comscore New Asian rom-com changes the game | Honolulu Star-Advertiser

New Asian rom-com changes the game


    The cast and crew of “Crazy Rich Asians” arrive at the film’s premiere at the TCL Chinese Theatre on Aug. 7 in Los Angeles.

It’s been 25 years since a major Hollywood studio released an English-language film with a primarily Asian cast. The last was Wayne Wang’s adaptation of the generational tear-jerker “The Joy Luck Club,” which was released in 1993.

But that dry spell is about to end with the release of the opulent romantic comedy “Crazy Rich Asians” on Wednesday. The film is based on Kevin Kwan’s best-selling book about a Chinese-American woman who gets a culture shock when she meets her boyfriend’s wealthy family in Singapore.

Veteran producer Nina Jacobson said that when she and her Color Force partner Brad Simpson (“The Hunger Games”) read Kwan’s manuscript, they knew it had to be a movie.

“We just tore through it,” Jacobson said. “It was so specific that it became really universal: Anybody who has ever faced in-laws who felt that they were not worthy of their beloved.”

They knew that the film would likely never survive the studio development process, however, and decided to have a vision, a script and a budget to sell as a package. Ivanhoe Pictures’ John Penotti signed on; Warner Bros. would ultimately partner with them to release the film.

“Hollywood has done a bit of a disservice by not taking us into these worlds,” Simpson said. “There is a hunger for not just token representation but to really dive into the world of different ethnicities and races.”

Meanwhile, Jon M. Chu, who would eventually sign on to direct, transporting audiences to an unbelievable world of wealth, privilege and tradition — part Edith Wharton, part “Gossip Girl” — had already been hearing about this new book from family members.

Ultimately, Chu said, the book spoke to the uniqueness of the Asian-American experience.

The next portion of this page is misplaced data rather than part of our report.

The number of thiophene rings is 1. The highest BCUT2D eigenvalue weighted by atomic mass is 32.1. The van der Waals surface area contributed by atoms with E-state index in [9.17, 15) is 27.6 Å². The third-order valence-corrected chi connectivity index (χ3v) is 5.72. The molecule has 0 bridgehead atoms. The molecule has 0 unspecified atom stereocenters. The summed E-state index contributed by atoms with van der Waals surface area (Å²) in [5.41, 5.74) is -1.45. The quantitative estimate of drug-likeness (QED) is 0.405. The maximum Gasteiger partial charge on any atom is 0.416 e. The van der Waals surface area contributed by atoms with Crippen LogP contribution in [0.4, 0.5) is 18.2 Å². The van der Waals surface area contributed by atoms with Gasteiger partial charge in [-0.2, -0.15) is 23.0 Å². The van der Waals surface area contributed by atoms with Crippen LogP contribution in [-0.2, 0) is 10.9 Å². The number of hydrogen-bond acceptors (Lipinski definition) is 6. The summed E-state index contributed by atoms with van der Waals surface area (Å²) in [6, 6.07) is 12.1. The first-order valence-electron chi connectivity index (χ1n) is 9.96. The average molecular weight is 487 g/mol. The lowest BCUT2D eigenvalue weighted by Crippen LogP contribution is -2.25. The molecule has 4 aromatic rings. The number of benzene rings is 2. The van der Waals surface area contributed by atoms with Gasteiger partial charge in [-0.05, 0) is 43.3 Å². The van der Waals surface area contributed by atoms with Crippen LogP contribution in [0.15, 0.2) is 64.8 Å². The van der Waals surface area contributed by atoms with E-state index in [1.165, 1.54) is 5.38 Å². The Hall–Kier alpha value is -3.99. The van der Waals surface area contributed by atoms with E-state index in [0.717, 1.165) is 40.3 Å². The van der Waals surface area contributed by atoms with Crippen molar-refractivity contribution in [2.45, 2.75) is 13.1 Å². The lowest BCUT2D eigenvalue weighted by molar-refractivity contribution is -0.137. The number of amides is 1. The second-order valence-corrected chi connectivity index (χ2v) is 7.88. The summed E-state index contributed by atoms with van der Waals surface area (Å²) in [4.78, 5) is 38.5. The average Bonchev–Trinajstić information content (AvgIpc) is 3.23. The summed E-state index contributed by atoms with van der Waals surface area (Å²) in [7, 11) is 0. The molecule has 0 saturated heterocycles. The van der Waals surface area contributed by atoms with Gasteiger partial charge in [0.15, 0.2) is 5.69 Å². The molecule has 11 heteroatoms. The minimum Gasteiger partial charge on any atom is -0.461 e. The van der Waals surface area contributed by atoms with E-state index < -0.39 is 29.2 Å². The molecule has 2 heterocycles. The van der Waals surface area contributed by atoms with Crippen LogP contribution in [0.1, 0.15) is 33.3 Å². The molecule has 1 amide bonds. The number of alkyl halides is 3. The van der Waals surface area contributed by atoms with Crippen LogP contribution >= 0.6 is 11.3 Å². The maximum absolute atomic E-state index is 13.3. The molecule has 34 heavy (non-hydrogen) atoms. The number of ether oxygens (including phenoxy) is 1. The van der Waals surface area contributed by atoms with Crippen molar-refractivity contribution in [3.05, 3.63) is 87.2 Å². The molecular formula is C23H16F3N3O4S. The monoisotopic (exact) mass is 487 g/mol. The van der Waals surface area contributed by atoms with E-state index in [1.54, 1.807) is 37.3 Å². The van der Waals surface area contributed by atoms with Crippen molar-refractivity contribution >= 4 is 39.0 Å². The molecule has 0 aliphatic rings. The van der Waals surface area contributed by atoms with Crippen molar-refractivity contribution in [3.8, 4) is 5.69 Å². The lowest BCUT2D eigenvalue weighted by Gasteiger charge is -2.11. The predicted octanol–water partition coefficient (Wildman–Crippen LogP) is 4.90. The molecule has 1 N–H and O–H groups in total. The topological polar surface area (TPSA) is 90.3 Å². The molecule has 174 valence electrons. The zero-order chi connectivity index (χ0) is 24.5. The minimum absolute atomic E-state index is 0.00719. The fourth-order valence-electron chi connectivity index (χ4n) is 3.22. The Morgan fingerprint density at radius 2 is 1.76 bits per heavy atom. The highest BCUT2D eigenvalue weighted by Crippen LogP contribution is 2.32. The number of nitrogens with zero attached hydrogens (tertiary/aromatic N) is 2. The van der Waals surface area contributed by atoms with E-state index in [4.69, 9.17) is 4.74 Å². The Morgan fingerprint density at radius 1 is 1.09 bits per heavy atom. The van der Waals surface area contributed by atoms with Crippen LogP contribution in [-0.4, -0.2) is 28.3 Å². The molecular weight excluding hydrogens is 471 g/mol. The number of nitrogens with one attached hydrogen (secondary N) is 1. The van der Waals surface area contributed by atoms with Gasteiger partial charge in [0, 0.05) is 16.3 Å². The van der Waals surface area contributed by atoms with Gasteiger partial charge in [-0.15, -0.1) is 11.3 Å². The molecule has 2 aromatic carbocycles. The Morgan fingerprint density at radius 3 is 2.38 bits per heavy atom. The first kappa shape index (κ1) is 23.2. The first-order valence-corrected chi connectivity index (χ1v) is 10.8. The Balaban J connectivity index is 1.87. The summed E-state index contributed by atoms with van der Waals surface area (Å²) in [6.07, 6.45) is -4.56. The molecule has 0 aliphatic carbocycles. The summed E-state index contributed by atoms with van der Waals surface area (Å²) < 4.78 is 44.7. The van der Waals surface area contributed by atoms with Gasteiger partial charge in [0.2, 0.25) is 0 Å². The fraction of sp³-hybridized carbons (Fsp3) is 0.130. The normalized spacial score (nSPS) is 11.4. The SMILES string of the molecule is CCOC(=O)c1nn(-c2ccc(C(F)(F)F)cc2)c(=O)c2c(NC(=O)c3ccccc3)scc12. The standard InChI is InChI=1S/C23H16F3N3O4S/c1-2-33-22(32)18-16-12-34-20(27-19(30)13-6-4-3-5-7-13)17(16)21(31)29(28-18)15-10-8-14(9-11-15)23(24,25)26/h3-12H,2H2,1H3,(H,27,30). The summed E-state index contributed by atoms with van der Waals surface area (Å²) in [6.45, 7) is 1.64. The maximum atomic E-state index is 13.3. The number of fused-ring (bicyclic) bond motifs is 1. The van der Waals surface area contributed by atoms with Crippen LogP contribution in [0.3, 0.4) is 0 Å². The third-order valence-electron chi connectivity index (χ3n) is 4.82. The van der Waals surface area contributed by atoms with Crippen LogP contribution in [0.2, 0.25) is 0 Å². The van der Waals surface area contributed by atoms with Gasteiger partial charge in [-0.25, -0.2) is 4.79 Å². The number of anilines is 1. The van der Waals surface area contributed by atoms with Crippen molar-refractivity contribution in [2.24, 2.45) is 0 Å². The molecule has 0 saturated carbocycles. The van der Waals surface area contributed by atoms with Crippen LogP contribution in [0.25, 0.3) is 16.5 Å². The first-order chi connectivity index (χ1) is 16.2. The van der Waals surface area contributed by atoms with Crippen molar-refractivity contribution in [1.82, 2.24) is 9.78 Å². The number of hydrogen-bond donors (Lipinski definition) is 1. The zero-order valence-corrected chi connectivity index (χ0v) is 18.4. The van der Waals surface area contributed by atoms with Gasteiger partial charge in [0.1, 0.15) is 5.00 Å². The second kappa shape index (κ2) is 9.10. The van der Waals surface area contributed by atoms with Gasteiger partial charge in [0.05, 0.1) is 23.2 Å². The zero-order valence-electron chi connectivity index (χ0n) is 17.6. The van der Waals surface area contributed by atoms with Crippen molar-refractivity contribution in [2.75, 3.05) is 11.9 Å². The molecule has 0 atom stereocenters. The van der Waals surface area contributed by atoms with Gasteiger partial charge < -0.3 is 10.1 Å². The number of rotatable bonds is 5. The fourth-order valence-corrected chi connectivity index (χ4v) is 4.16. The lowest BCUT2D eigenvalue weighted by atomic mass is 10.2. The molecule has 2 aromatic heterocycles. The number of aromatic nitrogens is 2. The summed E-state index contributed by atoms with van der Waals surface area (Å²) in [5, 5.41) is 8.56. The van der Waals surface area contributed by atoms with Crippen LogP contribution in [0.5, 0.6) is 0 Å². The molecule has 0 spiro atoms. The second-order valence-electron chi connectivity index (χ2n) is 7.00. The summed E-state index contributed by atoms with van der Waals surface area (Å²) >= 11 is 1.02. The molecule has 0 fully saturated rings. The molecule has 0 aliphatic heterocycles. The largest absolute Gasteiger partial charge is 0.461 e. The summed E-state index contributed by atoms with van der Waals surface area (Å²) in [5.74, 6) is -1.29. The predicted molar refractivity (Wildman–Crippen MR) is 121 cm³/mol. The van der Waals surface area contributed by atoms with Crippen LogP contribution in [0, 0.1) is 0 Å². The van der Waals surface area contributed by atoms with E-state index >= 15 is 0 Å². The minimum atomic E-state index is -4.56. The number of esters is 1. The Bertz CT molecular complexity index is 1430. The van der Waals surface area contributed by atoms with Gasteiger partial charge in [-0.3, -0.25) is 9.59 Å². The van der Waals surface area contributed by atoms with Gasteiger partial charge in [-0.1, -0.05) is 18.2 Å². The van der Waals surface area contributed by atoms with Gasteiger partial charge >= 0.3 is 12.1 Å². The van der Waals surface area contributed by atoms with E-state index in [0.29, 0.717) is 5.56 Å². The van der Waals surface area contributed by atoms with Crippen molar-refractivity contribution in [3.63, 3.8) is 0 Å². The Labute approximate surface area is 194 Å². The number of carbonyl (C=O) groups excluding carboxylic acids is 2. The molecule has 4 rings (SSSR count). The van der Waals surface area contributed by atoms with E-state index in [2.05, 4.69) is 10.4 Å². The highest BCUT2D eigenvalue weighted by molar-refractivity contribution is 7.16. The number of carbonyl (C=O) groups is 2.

“I think a lot of Asian-Americans go through the same journey … I relate to having that dual cultural identity of being full-on all-American, all-California boy, but having a Chinese side to me,” Chu said. “I remember going to Asia for the first time and there’s a very specific emotion that you feel that’s like, ‘Oh, this feels like home but it’s not my home, and these people don’t see me as being part of this.’ Then when you’re home, you start to notice people may not see you as part of that either.”

“Fresh Off the Boat” star Constance Wu was chosen to play the lead, Rachel. They found an unknown to play her boyfriend, Nick, in Henry Golding, a handsome and charismatic TV host who had the perfect English accent to play the London-schooled heir, and cast Michelle Yeoh to be his disapproving mother, Eleanor.

THE FILM having a female Asian-American lead and a majority pan-Asian cast is significant. A USC Study found that 37 of the top 100 films from 2017 featured no Asian-American speaking characters, despite Asians making up 5.6 percent of the U.S. population.

“Since I’ve graduated from drama school I never got to play the lead,” Wu said. “The fact that Asian-Americans never get to center the narrative means that their parts are always going to be not as whole and fleshed-out.”

That made it an emotional experience for many on the set.

“Everyone had gone through the process of what it’s like to be an Asian-American in Hollywood or around the world,” Chu said. “You could see the difference between someone like Michelle Yeoh, who literally said, ‘I’m the majority where I’m from, so I don’t understand the plight that you guys are going through.’ It was very shocking for her to see how it affected these young actors, how people would just cry on the set and how happy they were that they got to do this.”

Wu, who is an outspoken advocate for Asian representation on social media, said the film is significant for differentiating the Asian experience and the Asian-American experience.

“You show that our culture is more than just skin-deep,” Wu said. “You show our similarities and how we’re different.”

Warner Bros. has been enthusiastically promoting the movie for months.

“I hope people go see it, because I think we have a great movie and if they go see it, it changes things,” Chu said. “I guarantee four new stories of Asian-Americans will be greenlit in two weeks if it comes out and does well. That’s what’s on the line.”

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